A court has held that police and civilian officials who killed 19 young men in the far south of Thailand early on April 28, 2004, were acting in self-defense. The defendants said they shot the men because they had been under attack, and the Songkhla provincial court ruled in September that the policemen’s testimonies were consistent and believable.
To reach this finding, the court had to ignore the facts. Some of the evidence it heard but omitted from its verdict included the testimony of a national human rights commissioner. She told the judges that her agency had uncovered nothing to prove that the dead men, aged 18 to 34, had been carrying weapons. Nor was there any discernible damage to the Sabayoi market police post that had supposedly been assaulted.
She also told the court that the victims’ profiles did not fit with the official account that they were violent radicals. A number of them were football players who had been preparing to go and ask a local politician for team sponsorship. Some had pregnant wives.
All but four died in a restaurant after taking shelter there. Its owner testified that three unarmed men had run inside from the direction of the police post, while the others had been standing around out front. None of the group fired back or otherwise threatened the ten police and two armed civilians. His testimony has been backed by eyewitness accounts from laborers, local residents and a schoolteacher.
The shooting went on sporadically for about an hour. When the officers’ work was done, they had 19 broken civilian corpses on their hands, and not one casualty among themselves.
A local doctor who conducted the autopsies recorded fatal wounds to the head and chest areas of most victims, suggesting that the shooters had aimed to kill rather than disable their targets. Fourteen had injuries to the head, and some had had their skulls smashed. Six had been shot from behind. One had at least 15 bullet wounds.
But this doctor had no special training and left many important details out of his report, such as the presence or absence of gunpowder on the bodies, which would indicate the range at which they were shot. Nor did he give sufficient details about wounds that were not from bullets, which could have aided expert analysis later.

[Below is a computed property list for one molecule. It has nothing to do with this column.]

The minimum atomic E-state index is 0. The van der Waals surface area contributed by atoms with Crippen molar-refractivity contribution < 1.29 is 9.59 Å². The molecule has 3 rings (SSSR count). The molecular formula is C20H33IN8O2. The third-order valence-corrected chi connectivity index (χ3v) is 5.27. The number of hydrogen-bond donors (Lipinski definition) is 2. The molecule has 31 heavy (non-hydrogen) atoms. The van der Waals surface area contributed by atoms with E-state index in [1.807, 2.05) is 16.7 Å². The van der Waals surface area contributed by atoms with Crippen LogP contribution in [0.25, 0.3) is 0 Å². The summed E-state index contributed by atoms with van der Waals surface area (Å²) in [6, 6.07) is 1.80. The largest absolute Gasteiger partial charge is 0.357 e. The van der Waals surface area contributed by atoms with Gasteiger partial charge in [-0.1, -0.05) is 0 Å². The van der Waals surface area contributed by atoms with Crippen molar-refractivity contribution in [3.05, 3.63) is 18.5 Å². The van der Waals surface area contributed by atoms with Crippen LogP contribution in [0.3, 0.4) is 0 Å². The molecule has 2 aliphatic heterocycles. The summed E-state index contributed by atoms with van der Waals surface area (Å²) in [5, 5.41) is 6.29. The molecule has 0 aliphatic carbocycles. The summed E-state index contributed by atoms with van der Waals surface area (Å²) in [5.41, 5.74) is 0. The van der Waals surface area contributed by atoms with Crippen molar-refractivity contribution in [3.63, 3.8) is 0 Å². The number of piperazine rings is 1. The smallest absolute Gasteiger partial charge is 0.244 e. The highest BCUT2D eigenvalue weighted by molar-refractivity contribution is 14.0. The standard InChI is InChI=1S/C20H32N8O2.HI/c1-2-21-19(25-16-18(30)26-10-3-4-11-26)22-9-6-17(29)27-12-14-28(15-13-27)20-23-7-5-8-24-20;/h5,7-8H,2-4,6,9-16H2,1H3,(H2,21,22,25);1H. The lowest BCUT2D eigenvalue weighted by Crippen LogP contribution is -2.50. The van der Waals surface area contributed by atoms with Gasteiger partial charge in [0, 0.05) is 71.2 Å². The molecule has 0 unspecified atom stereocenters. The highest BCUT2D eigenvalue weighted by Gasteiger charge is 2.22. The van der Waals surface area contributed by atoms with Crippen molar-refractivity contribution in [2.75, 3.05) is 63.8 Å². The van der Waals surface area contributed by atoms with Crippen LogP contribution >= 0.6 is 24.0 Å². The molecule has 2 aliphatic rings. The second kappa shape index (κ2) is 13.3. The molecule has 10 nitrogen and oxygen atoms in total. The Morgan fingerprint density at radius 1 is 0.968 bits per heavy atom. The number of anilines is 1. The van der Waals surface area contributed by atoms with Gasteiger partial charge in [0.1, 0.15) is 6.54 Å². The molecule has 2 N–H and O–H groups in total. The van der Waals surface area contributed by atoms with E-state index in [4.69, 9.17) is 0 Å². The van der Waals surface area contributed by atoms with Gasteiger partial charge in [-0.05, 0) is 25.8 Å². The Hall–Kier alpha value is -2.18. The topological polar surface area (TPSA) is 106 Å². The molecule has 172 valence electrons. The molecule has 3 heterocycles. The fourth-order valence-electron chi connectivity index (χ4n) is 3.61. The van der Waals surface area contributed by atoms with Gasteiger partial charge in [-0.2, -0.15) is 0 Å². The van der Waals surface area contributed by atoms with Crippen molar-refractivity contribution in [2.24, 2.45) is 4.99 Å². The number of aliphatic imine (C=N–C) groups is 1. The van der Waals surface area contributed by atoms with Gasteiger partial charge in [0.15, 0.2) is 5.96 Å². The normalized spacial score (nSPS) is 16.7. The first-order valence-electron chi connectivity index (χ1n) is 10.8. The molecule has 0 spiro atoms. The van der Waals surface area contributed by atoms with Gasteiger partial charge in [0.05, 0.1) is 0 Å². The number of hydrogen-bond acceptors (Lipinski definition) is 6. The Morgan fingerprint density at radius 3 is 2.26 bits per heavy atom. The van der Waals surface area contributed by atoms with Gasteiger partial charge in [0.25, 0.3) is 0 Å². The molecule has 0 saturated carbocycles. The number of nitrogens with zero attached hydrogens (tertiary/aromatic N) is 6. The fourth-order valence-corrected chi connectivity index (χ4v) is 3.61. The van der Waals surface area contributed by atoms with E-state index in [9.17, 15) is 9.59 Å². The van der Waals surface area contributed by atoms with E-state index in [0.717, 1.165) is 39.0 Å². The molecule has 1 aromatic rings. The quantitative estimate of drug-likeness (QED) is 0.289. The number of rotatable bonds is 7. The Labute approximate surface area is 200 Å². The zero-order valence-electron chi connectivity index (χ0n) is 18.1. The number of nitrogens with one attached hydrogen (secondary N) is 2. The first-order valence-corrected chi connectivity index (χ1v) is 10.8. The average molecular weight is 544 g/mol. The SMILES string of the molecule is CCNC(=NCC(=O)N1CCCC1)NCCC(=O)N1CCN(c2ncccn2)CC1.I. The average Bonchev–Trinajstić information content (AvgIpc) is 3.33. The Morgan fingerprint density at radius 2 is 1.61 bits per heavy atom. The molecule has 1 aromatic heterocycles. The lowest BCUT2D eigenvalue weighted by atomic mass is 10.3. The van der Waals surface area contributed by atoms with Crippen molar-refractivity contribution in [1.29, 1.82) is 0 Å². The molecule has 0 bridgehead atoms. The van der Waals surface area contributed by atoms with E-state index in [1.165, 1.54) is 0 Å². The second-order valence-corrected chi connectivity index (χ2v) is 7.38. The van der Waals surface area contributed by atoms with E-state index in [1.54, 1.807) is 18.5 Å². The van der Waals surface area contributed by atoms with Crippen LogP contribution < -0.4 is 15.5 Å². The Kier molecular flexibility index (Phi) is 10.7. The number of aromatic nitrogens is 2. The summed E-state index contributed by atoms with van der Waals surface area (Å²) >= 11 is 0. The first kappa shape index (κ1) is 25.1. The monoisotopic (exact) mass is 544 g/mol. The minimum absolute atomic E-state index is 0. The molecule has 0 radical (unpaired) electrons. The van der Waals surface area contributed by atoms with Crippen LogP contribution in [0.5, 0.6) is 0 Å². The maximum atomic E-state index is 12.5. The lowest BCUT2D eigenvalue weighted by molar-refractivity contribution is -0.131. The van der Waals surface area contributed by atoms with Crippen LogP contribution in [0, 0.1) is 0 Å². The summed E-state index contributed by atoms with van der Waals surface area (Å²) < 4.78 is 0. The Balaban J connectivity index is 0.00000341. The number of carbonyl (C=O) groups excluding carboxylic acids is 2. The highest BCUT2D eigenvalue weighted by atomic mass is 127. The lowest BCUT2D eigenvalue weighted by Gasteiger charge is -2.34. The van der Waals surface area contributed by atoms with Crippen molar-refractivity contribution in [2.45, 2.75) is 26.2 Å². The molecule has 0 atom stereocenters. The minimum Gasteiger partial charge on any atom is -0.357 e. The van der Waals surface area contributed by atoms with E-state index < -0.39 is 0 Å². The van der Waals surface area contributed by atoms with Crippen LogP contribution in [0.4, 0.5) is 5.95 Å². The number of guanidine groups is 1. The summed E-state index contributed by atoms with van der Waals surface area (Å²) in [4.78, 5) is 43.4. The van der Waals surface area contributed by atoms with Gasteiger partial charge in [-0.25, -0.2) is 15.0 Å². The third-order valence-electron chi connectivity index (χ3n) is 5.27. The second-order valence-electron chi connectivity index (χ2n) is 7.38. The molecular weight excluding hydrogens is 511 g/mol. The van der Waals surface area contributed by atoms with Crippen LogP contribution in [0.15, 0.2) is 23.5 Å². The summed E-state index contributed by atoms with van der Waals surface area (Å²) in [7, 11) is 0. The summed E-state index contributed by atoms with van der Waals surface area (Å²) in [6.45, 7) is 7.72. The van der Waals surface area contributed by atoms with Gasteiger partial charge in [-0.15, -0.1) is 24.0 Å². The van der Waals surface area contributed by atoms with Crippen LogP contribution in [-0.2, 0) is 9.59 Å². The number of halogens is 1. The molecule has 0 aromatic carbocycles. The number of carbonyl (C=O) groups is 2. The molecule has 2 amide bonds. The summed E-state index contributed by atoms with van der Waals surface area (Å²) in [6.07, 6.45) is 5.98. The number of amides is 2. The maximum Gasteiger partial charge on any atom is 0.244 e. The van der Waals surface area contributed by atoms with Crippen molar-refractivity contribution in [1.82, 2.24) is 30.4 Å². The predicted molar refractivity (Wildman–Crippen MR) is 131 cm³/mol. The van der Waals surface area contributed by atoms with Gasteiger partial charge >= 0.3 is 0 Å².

The investigating officers did not do their jobs properly either. They did not send the corpses to a hospital promptly, but kept them in a nearby field under heavy rain. They took photographs showing some victims with guns or grenades, but gave no fingerprinting evidence to show that the men had really been holding them.
All of this appears to have mattered little to the court. Its findings may prove nothing about Sabayoi, but they speak volumes of the enormous obstacles faced by civilians seeking justice for acts of state violence in Thailand.
For one, in order to have a case brought against a policeman, soldier or other officer accused of killing someone in the course of duty, the matter must initially go through a special inquest. It cannot be filed directly in a criminal court.
The judges in this instance were not deciding on the guilt or innocence of the police accused of killing the men, but merely whether or not there was a case to be answered. They have all but ensured that there will be none.
And even if there is, what can be expected of it? Three army officers, in 2006, were found in another inquest to have been responsible for the deaths of 28 young men in the south on the same day as those in Sabayoi. The case file was returned to the public prosecutor. Nothing has been heard of it since.
In Thailand, as there is no agency besides the police capable of investigating crimes of this sort, inquiries are routinely botched, covered over and faked. Prosecutors grind up and submit whatever rubbish they get rather than acting as monitors against the work of shoddy and corrupt investigators.
It is also obvious from this case that judges continue to put far more store in witness testimonies than in scientific evidence. The opinions of a prominent forensic scientist made no apparent difference to the outcome. Nor did the post mortem report, which was inadequate but nonetheless revealing about the manner in which the 19 were gunned down, suggesting anything but self-defense.
And among testimonies, those of the police inevitably trump all others. Civilian eyewitnesses and a rights commissioner were unable to tilt the bench toward the facts. Because the police could string together a vaguely coherent narrative and stick with it, they were held to be right.
Here is another coherent narrative of what happened in Sabayoi. A jumpy, tired and heavily armed police unit went looking for a fight and chased down a group of young men whom they tortured and shot to death in a public restaurant. Whether or not the court in Songkhla chooses to believe it, it’s the more plausible story.